A spokesperson for the Cybersecurity and Infrastructure Security Agency at the Department of Homeland Security told the New York Times last night that it was “ aware of the potential compromise ” at USAID and that it was “ working with the FBI and USAID to determine the extent of the compromise and assist potential victims. ‘

Microsoft called the group behind the hack Nobelium, the same one responsible for the SolarWinds breach.

Last month, the US government explicitly said that the SVR, one of the Soviet KGB’s espionage successors, had carried out the SolarWinds cyber attack.

Microsoft VP Burt did not say how many of the phishing emails led to successful break-ins.

But cybersecurity firm Volexity, which also followed the campaign, said the relatively low detection rates of the phishing emails suggested it was “ likely to have some success in breaching targets. ”

Burt said the campaign appeared to be a continuation of the Russian hackers’ many efforts to “ target government agencies involved in foreign policy as part of intelligence gathering. ”

He said the targets covered at least 24 countries.

The hackers gained access to USAID’s account with Constant Contact, an email marketing service, Microsoft said.

Basically, the hackers were able to get hold of a USAID email account through the third party software they use instead of hacking the government agency directly.

The authentic-looking phishing emails of May 25 claim to contain new information about election fraud allegations in 2020 and contain a link to malware that gives hackers “ permanent access to compromised machines. ”

When a user receives the email, he clicks on a link that appears to send him to a legitimate website, but this site then downloads an ISO file (disk image) to his computer.  This disk image is then mounted by the hackers, which means that it opens as if it were a USB drive or CD and the malicious code was installed on the PC.  It installs a Trojan virus that provides unobstructed access to the target's machine and network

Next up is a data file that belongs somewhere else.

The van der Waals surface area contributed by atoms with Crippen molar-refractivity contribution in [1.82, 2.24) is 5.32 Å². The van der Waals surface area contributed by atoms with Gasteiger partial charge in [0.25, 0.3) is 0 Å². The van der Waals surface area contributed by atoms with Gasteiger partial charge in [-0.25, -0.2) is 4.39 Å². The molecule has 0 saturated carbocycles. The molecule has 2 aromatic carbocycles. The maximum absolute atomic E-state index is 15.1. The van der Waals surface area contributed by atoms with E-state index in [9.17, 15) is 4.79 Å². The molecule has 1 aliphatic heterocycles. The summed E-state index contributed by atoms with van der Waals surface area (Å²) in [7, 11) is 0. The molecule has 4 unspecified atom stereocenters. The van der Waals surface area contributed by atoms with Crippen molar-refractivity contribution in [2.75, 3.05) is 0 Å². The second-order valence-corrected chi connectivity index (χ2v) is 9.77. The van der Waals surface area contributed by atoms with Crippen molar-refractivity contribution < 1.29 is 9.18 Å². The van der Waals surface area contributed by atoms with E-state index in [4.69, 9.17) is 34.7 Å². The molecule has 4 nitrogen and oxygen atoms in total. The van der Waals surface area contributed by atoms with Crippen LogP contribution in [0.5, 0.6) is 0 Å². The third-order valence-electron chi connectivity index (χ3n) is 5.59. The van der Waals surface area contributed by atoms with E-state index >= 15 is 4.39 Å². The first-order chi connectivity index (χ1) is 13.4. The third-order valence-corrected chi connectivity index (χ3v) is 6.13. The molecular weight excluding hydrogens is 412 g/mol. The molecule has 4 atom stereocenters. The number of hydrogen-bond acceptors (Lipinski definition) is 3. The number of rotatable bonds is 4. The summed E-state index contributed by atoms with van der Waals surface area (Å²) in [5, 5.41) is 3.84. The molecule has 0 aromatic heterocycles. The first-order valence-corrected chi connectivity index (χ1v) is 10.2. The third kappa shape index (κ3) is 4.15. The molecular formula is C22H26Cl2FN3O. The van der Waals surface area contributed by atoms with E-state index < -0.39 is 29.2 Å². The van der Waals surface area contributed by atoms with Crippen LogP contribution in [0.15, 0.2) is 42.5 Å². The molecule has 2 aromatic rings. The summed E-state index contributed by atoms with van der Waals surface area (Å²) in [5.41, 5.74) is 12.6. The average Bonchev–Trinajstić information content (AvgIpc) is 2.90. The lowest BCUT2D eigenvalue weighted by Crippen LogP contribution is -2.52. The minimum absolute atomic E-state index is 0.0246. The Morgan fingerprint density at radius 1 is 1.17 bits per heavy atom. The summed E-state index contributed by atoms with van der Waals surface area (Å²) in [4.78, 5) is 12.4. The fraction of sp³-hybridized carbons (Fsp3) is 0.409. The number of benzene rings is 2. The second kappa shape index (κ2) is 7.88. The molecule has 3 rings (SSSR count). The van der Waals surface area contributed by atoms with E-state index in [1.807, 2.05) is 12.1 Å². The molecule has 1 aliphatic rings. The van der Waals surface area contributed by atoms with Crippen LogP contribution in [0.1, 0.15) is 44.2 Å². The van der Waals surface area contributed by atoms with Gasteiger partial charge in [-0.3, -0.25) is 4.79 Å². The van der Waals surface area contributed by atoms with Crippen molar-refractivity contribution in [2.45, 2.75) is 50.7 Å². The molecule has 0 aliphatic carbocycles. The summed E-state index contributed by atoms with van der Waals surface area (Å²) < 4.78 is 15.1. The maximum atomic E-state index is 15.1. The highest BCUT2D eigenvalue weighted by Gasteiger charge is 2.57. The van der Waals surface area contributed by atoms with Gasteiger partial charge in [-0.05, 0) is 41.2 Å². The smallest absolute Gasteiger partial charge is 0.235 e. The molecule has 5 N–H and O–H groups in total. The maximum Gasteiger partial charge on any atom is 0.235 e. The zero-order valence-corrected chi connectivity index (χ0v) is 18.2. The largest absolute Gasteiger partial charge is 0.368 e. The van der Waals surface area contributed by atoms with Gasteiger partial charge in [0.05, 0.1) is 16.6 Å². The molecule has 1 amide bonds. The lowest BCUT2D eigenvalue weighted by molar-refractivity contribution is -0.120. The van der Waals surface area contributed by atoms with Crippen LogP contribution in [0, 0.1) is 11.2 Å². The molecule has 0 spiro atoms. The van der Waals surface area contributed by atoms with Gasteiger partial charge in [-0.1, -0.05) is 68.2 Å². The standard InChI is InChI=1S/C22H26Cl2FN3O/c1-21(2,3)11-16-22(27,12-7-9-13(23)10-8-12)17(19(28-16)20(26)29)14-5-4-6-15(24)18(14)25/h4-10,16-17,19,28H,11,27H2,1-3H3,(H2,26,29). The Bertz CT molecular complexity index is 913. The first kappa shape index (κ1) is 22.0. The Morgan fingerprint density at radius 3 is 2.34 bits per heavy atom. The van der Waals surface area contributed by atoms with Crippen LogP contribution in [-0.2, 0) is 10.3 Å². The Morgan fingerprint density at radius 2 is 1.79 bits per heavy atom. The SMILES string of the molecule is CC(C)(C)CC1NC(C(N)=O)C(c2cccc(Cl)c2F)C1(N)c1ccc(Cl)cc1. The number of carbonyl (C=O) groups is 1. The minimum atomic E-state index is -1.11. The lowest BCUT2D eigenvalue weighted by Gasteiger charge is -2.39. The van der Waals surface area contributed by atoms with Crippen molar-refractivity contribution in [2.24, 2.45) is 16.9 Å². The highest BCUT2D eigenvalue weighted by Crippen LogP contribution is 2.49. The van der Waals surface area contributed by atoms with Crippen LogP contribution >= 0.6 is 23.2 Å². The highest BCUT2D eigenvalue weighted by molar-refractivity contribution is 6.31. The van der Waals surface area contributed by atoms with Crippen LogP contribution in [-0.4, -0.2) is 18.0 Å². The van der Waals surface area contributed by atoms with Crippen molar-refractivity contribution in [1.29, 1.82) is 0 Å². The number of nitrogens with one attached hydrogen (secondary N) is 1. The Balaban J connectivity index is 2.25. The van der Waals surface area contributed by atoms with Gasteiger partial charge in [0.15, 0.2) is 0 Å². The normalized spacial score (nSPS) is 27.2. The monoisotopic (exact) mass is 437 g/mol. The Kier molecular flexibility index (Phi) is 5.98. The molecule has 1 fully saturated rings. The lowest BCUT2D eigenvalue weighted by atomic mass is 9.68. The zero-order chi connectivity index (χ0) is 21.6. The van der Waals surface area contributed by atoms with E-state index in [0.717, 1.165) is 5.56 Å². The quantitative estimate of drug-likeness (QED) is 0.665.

When a user receives the email, he clicks on a link that appears to send him to a legitimate website, but this site then downloads an ISO file (disk image) to his computer. This disk image is then mounted by the hackers, which means that it opens as if it were a USB drive or CD and the malicious code was installed on the PC. It installs a Trojan virus that provides unobstructed access to the target’s machine and network

Microsoft said in a separate blog post that the campaign is underway and stemmed from several waves of spear-phishing campaigns it first discovered in January, which escalated into this week’s mass mailings.

While the SolarWinds campaign, which infiltrated dozens of private sector companies and think tanks and at least nine U.S. government agencies, was extremely covert and continued for most of 2020 before being discovered by cybersecurity firm FireEye in December, this campaign is what cybersecurity researchers have to say. say it was easy to detect.

Microsoft noted the two mass distribution methods used: The SolarWinds hack leveraged the supply chain of software updates from a trusted technology vendor, while this campaign piggybacked on a mass email provider.

With either method, the company said, the hackers are undermining confidence in the technology ecosystem.